Since just about anyone can get a job in retail, the quality of work fluctuated drastically. I was lucky in that 70% of the time, managers worked just as hard as anyone else--but I wouldn't be able to apply that brush to the staff as a whole. Some people definitely worked harder than others--usually picking up their slack or desperately trying to cover as many projects as possible before they snowballed. At times, projects were 'reported as completed' when they were still technically pending, or not touched upon at all.

    Disorganization and miscommunication. We printed out almost everything--and many things were lost in the process. Managers would sometimes not clarify descriptions/details in the projects needing completion (and sometimes these projects were lacking such description in the first place, leading to mass confusion) when asked about them, which meant that booksellers were often left to their own devices. Then, the regional or district manager would come in and complain about the setup of displays. We often moved displays four or five times before corporate was satisfied, although there was no evidence that it increased sales (as opposed to increasing confusion among booksellers of different shifts about where product was relocated). This lead to lots of drama as booksellers did their best to meet unrealistic sales goals, while managers worried about numbers and highlighted the importance of meeting plan even though there was no specific training regarding said goal.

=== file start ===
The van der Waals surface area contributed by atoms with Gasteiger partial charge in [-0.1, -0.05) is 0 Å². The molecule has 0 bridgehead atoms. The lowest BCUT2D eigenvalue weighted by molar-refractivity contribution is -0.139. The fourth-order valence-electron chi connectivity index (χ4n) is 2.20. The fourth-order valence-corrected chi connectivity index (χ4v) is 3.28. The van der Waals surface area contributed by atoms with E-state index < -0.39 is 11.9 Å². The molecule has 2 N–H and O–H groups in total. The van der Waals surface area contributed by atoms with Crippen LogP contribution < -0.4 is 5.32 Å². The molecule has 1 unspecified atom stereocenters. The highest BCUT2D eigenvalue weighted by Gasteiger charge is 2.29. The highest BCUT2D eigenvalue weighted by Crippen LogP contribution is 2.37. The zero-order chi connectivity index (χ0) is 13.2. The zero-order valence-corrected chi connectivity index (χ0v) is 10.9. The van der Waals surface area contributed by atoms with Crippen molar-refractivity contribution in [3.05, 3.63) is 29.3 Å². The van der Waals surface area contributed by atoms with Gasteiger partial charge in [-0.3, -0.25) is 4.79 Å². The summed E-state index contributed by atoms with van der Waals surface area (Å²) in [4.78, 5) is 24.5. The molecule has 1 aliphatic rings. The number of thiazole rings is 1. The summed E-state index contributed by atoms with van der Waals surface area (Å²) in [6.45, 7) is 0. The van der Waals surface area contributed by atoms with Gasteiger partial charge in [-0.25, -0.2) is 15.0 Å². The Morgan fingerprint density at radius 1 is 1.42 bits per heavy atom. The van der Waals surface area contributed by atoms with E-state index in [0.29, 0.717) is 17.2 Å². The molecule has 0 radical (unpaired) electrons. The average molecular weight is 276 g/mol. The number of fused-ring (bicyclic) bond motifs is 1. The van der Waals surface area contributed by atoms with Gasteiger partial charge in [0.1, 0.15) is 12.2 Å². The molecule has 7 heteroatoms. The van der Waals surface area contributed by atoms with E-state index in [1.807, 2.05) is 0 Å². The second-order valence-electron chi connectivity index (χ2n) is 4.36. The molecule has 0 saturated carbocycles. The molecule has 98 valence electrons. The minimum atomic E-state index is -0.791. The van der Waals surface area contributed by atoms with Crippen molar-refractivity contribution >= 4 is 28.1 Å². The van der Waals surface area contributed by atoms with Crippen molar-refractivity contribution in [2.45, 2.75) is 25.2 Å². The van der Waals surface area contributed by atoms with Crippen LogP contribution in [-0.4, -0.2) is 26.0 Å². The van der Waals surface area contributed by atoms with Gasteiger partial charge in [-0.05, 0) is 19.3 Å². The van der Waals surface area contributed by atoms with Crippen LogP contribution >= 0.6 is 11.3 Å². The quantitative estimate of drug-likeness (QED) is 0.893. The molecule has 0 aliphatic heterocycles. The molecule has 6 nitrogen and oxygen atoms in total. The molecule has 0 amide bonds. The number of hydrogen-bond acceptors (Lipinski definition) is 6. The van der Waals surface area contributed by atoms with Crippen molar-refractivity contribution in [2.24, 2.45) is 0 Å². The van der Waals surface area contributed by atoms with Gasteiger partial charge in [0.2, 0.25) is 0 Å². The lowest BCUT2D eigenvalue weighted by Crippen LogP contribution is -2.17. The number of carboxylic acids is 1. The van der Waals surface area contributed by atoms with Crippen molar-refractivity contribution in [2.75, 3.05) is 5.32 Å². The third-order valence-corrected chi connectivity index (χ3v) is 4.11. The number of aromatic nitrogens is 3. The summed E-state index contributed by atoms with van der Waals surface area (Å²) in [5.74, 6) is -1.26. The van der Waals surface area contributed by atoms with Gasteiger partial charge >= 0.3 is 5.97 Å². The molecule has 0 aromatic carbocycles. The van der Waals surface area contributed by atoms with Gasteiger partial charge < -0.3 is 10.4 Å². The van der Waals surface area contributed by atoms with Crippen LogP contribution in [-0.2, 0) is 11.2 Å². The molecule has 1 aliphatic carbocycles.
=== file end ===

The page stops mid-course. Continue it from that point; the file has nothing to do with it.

Disinterested/apathetic corporate liaisons. Just as it sounds. Regional or district managers would come in to assess the store from time to time, but would make almost no effort to engage the booksellers/merchandisers/leads/anyone other than the store manager. As booksellers, we had less voice than anyone else, but almost no one of import was addressed, either. No effort was made to make the store more "local," with product targeted to our very particular clientele. We were 'local,' in a sense, to many customers, but few were regulars; many regarded us as generic as the company we served.